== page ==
When trying to achieve an objective there can be many reasons why things don’t fall into place in the end.
The question then becomes how to deal with the outcome, or more precisely, how to deal with oneself when the objective has not been achieved.
There is the possibility to rationalize things by providing simple wisdom like “such is life” and “tomorrow is another day”, or by taking it lightly and inviting not to worry about it, assuming that “that thing that didn’t work out wasn’t that important.”
While there might be a lot to those ideas, it is also accepting the situation without engaging in it. It’s putting oneself into a position of helplessness.
And sometimes, it’s true. The reasons why things didn’t fall into place might very well have been outside of one’s control. Which certainly is how life is.
And most certainly a reason why life today might seem so much more out of control lies in the fact that in a complex and globally interdependent world, there is more impacting us and our sense of control than before.
There is no perfect solution to dealing with oneself when things don’t fall into place as hoped for. However, to come to an acceptance that is grounded, it helps to look at two things that are within one’s control.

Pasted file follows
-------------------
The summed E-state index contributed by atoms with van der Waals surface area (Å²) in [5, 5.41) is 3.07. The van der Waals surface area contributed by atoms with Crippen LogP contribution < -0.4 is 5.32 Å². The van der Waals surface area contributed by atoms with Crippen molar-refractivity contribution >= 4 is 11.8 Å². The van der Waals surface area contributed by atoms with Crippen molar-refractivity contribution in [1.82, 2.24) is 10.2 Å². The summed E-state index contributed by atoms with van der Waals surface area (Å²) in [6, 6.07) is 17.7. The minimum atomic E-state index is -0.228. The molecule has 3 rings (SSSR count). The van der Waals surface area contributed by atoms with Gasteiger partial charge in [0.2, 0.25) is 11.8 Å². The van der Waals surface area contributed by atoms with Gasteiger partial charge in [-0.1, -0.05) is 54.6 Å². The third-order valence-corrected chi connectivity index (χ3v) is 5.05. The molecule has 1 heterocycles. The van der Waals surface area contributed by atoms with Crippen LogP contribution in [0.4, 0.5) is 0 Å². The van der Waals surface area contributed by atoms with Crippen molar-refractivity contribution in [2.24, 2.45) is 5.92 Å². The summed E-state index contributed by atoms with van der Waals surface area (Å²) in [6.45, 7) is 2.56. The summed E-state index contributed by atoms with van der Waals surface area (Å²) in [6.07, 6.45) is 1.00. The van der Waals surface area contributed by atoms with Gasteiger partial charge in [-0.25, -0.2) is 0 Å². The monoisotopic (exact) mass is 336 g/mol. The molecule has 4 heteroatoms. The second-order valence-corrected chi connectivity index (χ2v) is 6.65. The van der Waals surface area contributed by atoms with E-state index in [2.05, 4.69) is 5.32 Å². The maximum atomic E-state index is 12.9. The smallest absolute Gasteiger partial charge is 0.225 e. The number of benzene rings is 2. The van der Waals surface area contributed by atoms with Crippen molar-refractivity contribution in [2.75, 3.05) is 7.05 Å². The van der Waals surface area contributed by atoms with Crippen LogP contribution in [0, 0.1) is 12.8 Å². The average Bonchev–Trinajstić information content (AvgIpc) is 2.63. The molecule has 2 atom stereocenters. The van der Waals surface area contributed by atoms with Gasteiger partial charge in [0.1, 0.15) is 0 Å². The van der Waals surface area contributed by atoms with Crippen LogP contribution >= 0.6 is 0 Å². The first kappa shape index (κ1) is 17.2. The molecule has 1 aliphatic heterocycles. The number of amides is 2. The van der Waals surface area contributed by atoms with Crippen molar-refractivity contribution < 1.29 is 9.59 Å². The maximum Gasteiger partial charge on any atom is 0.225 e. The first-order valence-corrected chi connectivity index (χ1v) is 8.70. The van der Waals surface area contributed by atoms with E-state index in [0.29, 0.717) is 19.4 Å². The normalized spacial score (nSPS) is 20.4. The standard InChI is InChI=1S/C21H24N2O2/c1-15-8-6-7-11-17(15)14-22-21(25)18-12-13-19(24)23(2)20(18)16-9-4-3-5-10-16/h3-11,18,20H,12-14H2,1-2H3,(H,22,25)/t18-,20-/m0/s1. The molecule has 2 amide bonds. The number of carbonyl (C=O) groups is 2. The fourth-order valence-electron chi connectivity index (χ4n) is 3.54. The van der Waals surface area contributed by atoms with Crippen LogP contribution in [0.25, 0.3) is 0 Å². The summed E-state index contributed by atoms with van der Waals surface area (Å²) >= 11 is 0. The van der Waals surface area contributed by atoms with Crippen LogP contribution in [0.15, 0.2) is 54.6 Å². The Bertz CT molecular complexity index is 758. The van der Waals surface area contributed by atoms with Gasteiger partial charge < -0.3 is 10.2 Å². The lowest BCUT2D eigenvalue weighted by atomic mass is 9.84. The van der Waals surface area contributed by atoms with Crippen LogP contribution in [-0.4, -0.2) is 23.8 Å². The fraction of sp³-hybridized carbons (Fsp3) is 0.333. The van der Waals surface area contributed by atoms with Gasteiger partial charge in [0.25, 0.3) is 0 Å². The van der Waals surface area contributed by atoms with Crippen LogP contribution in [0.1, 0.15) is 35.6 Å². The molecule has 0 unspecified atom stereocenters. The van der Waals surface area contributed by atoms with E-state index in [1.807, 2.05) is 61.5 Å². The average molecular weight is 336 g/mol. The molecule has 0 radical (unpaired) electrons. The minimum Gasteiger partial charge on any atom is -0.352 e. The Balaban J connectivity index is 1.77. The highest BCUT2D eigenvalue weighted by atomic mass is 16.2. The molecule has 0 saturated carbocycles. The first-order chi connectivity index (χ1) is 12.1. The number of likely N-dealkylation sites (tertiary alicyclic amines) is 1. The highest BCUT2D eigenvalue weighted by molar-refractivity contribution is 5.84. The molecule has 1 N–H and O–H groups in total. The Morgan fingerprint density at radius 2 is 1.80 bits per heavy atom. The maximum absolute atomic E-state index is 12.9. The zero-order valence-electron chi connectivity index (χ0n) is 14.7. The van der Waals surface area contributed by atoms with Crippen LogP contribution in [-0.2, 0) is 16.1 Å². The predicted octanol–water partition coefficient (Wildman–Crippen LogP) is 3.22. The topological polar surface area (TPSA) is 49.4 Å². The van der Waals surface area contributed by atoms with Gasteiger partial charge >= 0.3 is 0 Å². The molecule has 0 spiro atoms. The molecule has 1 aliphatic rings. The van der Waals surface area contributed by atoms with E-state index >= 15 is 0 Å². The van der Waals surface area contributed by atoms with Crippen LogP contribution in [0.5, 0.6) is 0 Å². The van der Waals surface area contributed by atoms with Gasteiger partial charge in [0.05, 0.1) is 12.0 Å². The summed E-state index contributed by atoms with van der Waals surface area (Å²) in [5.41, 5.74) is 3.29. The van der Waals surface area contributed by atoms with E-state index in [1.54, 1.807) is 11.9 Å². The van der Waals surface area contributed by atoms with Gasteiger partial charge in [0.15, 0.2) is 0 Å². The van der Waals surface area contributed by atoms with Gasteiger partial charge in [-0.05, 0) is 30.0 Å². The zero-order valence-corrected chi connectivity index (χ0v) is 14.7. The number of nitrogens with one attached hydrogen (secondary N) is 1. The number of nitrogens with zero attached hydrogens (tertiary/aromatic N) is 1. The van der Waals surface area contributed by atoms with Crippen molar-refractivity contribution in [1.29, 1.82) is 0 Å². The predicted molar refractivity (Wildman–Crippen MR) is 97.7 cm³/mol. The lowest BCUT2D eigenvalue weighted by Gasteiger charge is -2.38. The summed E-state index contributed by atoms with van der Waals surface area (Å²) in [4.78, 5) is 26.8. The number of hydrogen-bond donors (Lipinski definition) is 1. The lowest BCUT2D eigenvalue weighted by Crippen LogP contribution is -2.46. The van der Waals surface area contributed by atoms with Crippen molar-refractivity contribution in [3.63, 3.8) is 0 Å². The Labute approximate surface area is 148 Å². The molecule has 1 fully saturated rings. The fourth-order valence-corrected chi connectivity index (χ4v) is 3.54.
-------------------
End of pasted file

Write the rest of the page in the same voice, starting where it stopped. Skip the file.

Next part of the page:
The first is to review the objective. What was it? Was it even there? And if so, what is within one’s control?
It’s easy to know that I can’t become president of the United States, my birth nationality prevents it. There everything is beyond my control.
Would I want to become the top read blogger on the web I might believe that it is achievable (I don’t). Looking into the details I’ll be able to find many details beyond my control. However, many bloggers may still uphold that dream. And that is fine.
Dreams and hope have often allowed people to achieve goals no one believed in. But stepping into such a journey means accepting an unpredictable outcome. Better not expect the outcome. But, yes, do use it to draft the path.
The second thing to do is to regularly look back at the efforts one has put in. Where they the planned ones? And has one been fully engaged in putting them in?
It’s much less about the possibility to do more than the necessity to engage according to plan and be present to it.
Naturally, it might have been possible to do more, and providing the effort might not have been flawless. Looking back, one may also see a lot of mistakes. But putting in the effort and being engaged in providing the effort is all that is within one’s control.
It’s more important to have the courage to decide on an objective and the efforts, one will undertake to achieve one’s objective. The rest is then taken care of by doing the work and showing up.
Mistakes will still be painful and invite more learning. But putting in all the effort possible without making any mistakes is beyond our control.
Not to forget, that time will tell what the mistake was and if it existed. Especially if it was used as an opportunity to learn.